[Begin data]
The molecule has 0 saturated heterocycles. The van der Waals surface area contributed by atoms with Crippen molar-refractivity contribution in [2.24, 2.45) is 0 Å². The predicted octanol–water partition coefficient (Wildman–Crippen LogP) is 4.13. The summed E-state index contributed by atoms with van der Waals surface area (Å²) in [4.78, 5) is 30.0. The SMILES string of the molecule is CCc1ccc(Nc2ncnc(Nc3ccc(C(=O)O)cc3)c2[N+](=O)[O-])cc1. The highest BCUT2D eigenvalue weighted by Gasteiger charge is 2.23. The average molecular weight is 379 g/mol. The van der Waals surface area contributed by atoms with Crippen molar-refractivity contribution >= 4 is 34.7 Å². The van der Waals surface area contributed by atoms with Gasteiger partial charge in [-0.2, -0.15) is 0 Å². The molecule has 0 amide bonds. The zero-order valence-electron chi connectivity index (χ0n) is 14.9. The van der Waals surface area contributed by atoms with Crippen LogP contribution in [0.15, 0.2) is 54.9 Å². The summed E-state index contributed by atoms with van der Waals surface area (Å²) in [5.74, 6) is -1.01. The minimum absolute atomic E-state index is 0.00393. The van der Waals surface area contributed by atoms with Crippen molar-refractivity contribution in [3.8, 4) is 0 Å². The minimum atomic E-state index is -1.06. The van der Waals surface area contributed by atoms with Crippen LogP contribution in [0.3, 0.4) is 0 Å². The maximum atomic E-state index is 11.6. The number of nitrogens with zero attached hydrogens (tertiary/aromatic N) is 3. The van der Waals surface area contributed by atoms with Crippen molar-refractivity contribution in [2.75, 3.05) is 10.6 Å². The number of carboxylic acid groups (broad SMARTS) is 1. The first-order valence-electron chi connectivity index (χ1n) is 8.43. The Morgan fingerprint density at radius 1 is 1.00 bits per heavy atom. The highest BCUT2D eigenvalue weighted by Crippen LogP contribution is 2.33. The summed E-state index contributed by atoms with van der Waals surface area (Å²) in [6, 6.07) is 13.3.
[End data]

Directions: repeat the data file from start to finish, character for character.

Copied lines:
The molecule has 0 saturated heterocycles. The van der Waals surface area contributed by atoms with Crippen molar-refractivity contribution in [2.24, 2.45) is 0 Å². The predicted octanol–water partition coefficient (Wildman–Crippen LogP) is 4.13. The summed E-state index contributed by atoms with van der Waals surface area (Å²) in [4.78, 5) is 30.0. The SMILES string of the molecule is CCc1ccc(Nc2ncnc(Nc3ccc(C(=O)O)cc3)c2[N+](=O)[O-])cc1. The highest BCUT2D eigenvalue weighted by Gasteiger charge is 2.23. The average molecular weight is 379 g/mol. The van der Waals surface area contributed by atoms with Crippen molar-refractivity contribution >= 4 is 34.7 Å². The van der Waals surface area contributed by atoms with Gasteiger partial charge in [-0.2, -0.15) is 0 Å². The molecule has 0 amide bonds. The zero-order valence-electron chi connectivity index (χ0n) is 14.9. The van der Waals surface area contributed by atoms with Crippen LogP contribution in [0.15, 0.2) is 54.9 Å². The summed E-state index contributed by atoms with van der Waals surface area (Å²) in [5.74, 6) is -1.01. The minimum absolute atomic E-state index is 0.00393. The van der Waals surface area contributed by atoms with Crippen molar-refractivity contribution in [3.8, 4) is 0 Å². The minimum atomic E-state index is -1.06. The van der Waals surface area contributed by atoms with Crippen LogP contribution in [0.3, 0.4) is 0 Å². The maximum atomic E-state index is 11.6. The number of nitrogens with zero attached hydrogens (tertiary/aromatic N) is 3. The van der Waals surface area contributed by atoms with Crippen molar-refractivity contribution in [2.75, 3.05) is 10.6 Å². The number of carboxylic acid groups (broad SMARTS) is 1. The first-order valence-electron chi connectivity index (χ1n) is 8.43. The Morgan fingerprint density at radius 1 is 1.00 bits per heavy atom. The highest BCUT2D eigenvalue weighted by Crippen LogP contribution is 2.33. The summed E-state index contributed by atoms with van der Waals surface area (Å²) in [6, 6.07) is 13.3.